Speech Technology Magazine

 

Dictation for the Mac User

A new option could loosen the Windows stranglehold.
By Robin Springer - Posted Apr 1, 2008
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Desktop dictation has traditionally been PC-based software. Certainly it has seen its greatest success in the Windows world. That’s not to say that Mac users lacked options; it’s just that their options were limited.

In the 1990s, there was Power Secretary and, ironically, IBM had a Macintosh-compatible version of ViaVoice. But Power Secretary was a discrete speech program and, although a new-and-improved version was announced for 1997, the new release never materialized and Power Secretary became a legacy app. IBM stopped supporting ViaVoice several years ago, but licensed the software to what is now Nuance Communications, which continues to sell the product. For desktop dictation on the Mac, that, as they say, was that.

There were, of course, unusual exceptions. In the late 1990s, a client of mine needed a solution. He was required to use a Mac because of his business environment but really needed to dictate because of his very poor typing skills. After speech recognition companies Dragon Systems and Kurzweil Applied Intelligence told us it couldn’t be done, we set out to find a way to make Windows-based dictation software run on a Mac.

We installed a PC Card in his Mac and used Windows 95 terminal emulation software, among other software. Thousands of dollars and many hours later, it worked. A click of an icon on the Mac launched Windows. Then another click to launch Kurzweil and he was off and dictating. My client had the financial resources to find a solution, but most people either don’t have the budget or don’t want to expend that much effort tweaking a product for their personal use.

Recently, if someone wanted to dictate on a Mac he had a couple of options: ViaVoice, iListen from MacSpeech, or Dragon NaturallySpeaking from Nuance, with some sort of Windows emulation.

iListen, using the now more than 12-year-old Philips speech engine, was a continuous speech program, but dictation was sluggish and most users were required to invest significant time training the computer. Accordingly, iListen’s biggest market was users who were highly motivated, purchasing the software because they needed a tool to replace their hands. It was not an attractive solution for users who wanted dictation for the cool factor.

If a Mac user wanted to take advantage of Dragon NaturallySpeaking’s functionality, she would have to use an Intel-based Mac, install Parallels or Boot Camp, and Windows, and then install Dragon NaturallySpeaking on the Windows side. She would not have access to the Mac side of the computer while dictating. "That’s how compelling the [Dragon] engine is, that people would bother doing all that," says Naomi Pearce, a spokesperson for MacSpeech.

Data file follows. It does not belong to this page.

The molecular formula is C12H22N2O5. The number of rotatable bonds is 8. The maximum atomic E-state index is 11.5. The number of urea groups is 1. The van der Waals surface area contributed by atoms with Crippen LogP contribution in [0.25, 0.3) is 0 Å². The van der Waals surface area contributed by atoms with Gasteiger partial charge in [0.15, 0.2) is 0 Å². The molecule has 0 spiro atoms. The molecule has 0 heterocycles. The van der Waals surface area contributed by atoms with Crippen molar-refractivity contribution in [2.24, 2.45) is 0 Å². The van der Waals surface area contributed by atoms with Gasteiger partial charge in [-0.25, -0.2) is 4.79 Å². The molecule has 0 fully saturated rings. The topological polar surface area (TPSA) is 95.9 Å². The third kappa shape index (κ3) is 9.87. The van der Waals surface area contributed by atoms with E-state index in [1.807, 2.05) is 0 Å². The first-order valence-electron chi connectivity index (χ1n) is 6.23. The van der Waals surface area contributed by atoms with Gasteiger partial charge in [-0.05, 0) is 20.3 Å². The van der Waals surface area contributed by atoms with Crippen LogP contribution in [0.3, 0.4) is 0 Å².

Now MacSpeech has harnessed the power of the NaturallySpeaking engine in a new product, MacSpeech Dictate. The product, requiring OS/10 and an Intel processor, offers increased accuracy and decreased training time as compared to iListen.

MacSpeech Dictate allows users to dictate into applications, select text, and navigate by voice, but requires them to make corrections the old-fashioned way using the mouse or keyboard. A free update incorporating voice correction should be available within weeks. Users should keep in mind that because MacSpeech Dictate is a version 1 product, it is more rudimentary than NaturallySpeaking, which is a version 9 release.

MacSpeech did not release information regarding the current number of iListen users or how many users it anticipates will purchase the first release of Dictate. But the company believes that promoting a real alternative to dictating in Windows is an obvious move because as many as 16 percent of current computer users are on Macs and by 2010 nearly 25 percent of the American population will use assistive technology, including speech recognition.

The industry still does not have a competitive environment regarding research and development of desktop dictation; both products use Nuance’s engine. But if Dictate can meet the expectations of the manufacturer and the needs of the public, it will fill a long-existent gap, offering computer users a real choice as to computer platforms. If that happens, it will be interesting to see how many people will switch to (or back to) Macs.

Andrew Taylor, founder of MacSpeech, emphasizes that people who use Macs with Windows emulation and Dragon are doing so because they have to. He believes the running speech natively on a Mac offers a solution that is more productive, more robust, and easier to maintain. Taylor remains committed to moving speech forward on the Mac. As he says, "I don’t do Windows."


Robin Springer is president of Computer Talk (www.comptalk.com), a consulting firm specializing in the design and implementation of speech recognition and other hands-free technology services. She can be reached at (888) 999-9161 or contactus@comptalk.com.


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